The Ohlone Way: Indian Life in the San Francisco - Monterey Bay Area
by Malcolm Margolin, 1997. Paperback, 208 pages
Two hundred years ago, herds of elk and antelope dotted the hills of the San Francisco–Monterey Bay area. Grizzly bears lumbered down to the creeks to fish for silver salmon and steelhead trout. From vast marshlands geese, ducks, and other birds rose in thick clouds “with a sound like that of a hurricane.” This land supported one of the densest Indian populations in all of North America.
In this ground-breaking and highly-acclaimed work, The Ohlone Way describes the culture of the Indian people who inhabited Bay Area prior to the arrival of Europeans. Recently included in the San Francisco Chronicle’s “Top 100 Western Non-Fiction” list, The Ohlone Way has been described by critic Pat Holt as a “mini-classic.”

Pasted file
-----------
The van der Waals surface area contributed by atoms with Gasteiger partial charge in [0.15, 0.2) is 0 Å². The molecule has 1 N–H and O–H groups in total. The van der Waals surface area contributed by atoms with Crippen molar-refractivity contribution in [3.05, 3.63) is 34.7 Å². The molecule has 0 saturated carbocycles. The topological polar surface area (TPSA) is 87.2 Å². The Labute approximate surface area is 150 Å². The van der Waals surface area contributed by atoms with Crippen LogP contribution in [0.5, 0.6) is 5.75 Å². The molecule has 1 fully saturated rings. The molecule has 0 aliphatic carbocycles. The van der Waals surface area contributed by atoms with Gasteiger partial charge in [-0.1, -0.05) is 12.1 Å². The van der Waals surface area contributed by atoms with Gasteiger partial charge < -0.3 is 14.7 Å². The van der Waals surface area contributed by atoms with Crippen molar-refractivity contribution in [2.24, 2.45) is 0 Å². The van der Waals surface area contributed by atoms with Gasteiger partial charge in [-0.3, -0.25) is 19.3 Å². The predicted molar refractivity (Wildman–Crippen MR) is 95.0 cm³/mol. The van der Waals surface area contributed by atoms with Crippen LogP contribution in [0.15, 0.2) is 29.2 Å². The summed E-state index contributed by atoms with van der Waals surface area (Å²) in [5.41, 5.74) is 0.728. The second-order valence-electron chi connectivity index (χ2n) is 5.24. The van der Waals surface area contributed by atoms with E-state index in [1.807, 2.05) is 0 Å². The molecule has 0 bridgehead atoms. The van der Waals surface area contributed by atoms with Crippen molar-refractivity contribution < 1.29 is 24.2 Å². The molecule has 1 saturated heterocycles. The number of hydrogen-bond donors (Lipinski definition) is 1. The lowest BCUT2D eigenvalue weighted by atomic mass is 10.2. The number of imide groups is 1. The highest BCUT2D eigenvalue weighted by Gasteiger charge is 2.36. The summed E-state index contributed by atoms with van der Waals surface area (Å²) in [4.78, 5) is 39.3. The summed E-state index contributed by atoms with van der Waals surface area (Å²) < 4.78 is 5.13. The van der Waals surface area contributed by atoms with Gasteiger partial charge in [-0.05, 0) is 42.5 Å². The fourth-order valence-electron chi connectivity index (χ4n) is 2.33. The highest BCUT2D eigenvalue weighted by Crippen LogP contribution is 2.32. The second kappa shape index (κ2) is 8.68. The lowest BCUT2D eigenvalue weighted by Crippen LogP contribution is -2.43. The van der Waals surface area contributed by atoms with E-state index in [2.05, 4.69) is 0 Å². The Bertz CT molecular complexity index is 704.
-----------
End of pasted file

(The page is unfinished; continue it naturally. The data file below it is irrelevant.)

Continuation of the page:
About the Author
Margolin is author of several books and has received dozens of prestigious awards, among which are the Chairman’s Commendation from the National Endowment for the Humanities, the Fred Cody Award Lifetime Achievement from the San Francisco Bay Area Book Reviewers Association, the Helen Crocker Russell Award for Community Leadership from the San Francisco Foundation, the Carey McWilliams Award for Lifetime Achievement from the California Studies Association, an Oscar Lewis Award for Western History from the Book Club of California, a Hubert Bancroft Award from Friends of the Bancroft Library, a Cultural Freedom Award from the Lannan Foundation, and a Distinguished Service Award from the Society of Professional Journalists. He helped found the Bay Nature Institute and the Alliance for California Traditional Artists, and serves as publisher emeritus of Heyday, an independent nonprofit publisher which he founded in 1974.